The exploratory nature of analytics includes support for flowchart-style “decision trees” which help align the business to reach specific outcomes. For example, the goal of raising customer conversion rates can draw on a wide range of business data to show which customer group is most likely to convert based on previous performance and the steps required to get them over the line.

“Typically, business intelligence tools act like a rear vision mirror – letting you look backwards – and it’s certainly useful to see where the potholes were,” Murphy says.

“Advanced analytics allow you to do much more, as well as looking in the mirror you can also look forward through the windscreen so you can see the potholes coming and even perform ‘what if’ analysis to steer your own course.”

 

SAS

SAS is the leader in analytics. Through innovative analytics, business intelligence and data management software and services, SAS helps customers at more than 75,000 sites make better decisions faster. Since 1976, SAS has been giving customers around the world THE POWER TO KNOW®.

Game of margins: how sporting organisations are winning with analytics

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Victory on the sports field relies on a mix of brains and brawn, with successful sporting organisations making the most of their data to improve performance.

What’s this got to do with running a small business? A lot.

Data analytics is becoming a powerful tool at all levels of sport, from grassroots organisations like Football NSW through to sporting giants like the NBA’s Orlando Magic. While they play different games, the one thing they all have in common is they’ve been able to improve their revenue streams and engage with stakeholders by learning how to make the most of their business data.

Football NSW is the state’s governing body for association and indoor football, responsible for 650 community clubs. Until recently it was still dependent on spreadsheets to cope with the unwieldy amounts of data that comes with managing 227,000 players, 12,500 coaches and 4500 referees across the state.

Turning to SAS Visual Analytics to understand that data has provided Football NSW with greater insight, helping it attract and retain participants, manage referee numbers, communicate with sponsors and liaise with local, state and federal government regarding investing in sporting facilities.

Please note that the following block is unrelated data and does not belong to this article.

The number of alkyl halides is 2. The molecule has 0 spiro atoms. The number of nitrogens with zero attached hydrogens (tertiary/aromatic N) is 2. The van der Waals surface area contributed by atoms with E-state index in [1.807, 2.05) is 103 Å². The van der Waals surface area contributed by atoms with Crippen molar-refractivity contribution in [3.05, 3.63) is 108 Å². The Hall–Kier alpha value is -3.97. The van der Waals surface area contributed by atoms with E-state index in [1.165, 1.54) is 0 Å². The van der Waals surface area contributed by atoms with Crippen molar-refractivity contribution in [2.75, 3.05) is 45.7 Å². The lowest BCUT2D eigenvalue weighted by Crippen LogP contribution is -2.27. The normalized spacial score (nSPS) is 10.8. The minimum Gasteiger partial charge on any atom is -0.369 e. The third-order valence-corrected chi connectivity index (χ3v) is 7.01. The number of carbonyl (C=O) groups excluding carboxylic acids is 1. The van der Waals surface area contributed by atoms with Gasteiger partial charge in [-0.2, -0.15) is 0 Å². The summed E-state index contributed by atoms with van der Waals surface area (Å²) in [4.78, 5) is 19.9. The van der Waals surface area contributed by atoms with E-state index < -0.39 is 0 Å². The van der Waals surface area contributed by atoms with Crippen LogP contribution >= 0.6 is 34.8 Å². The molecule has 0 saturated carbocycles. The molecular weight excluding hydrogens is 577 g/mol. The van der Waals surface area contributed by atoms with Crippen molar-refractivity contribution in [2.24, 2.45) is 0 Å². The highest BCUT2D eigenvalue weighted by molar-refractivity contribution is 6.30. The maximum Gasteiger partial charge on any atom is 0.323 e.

Sport is more than a numbers game but gaining an in-depth understanding of members and their involvement with the football community helps the organisation better engage with them, says Football NSW chief executive officer Eddie Moore.

“Having this type of data available, and then being able to take it to our audience, whether it is a government official, sponsor or our own members, is very powerful,” Moore says.

“You don’t need to have technical skills to be able to use it – within minutes of its implementation, we were able to produce a visual representation of the analysis.”

More: How important is analytics to your business? Complete this survey and share your views.

Football NSW had been spending considerable time each month reworking spreadsheets but the larger your data gets the harder it is to see patterns and gain insight using traditional methods like spreadsheets and cross tables, says SAS Head of BI Marketing A/NZ, Travis Murphy.

“The usefulness of your data is limited unless you can put it in context and make it more personal to the stakeholders that you’re trying to communicate with,” Murphy says.

“Once they could see how every participant in New South Wales fit into the big picture, visualising on maps and drilling down with ease, they found that their data was actually a powerful business asset rather than a monthly chore.”

Meanwhile learning to listen to data has helped Orlando Magic sit among the top revenue earners in the NBA, despite being in the 20th-largest market. It accomplished this by using analytics and data management platforms to study the resale ticket market to help it optimise tickets prices and reduce churn among season ticket holders.

“In the first year, we saw ticket revenue increase around 50 percent. Over the last three years, for that period, we’ve seen it grow maybe 75 percent. It’s had a huge impact,” says Orlando Magic vice president of business strategy Anthony Perez.

Treating its data as a strategic asset and using predictive analytics allowed Orlando Magic to derive much more value from limited revenue pool, says SAS’s Travis Murphy.

“Data isn’t just numbers on a page, here it sells memberships, keeps the seats filled and makes an amazing difference to the bottom line,” says Murphy.

“Once you see the value of the analytics and senior management sees the value then it can become a strategic differentiator which drives innovation and delivers wins on and off the court.”

 

SAS

SAS is the leader in analytics. Through innovative analytics, business intelligence and data management software and services, SAS helps customers at more than 75,000 sites make better decisions faster. Since 1976, SAS has been giving customers around the world THE POWER TO KNOW®.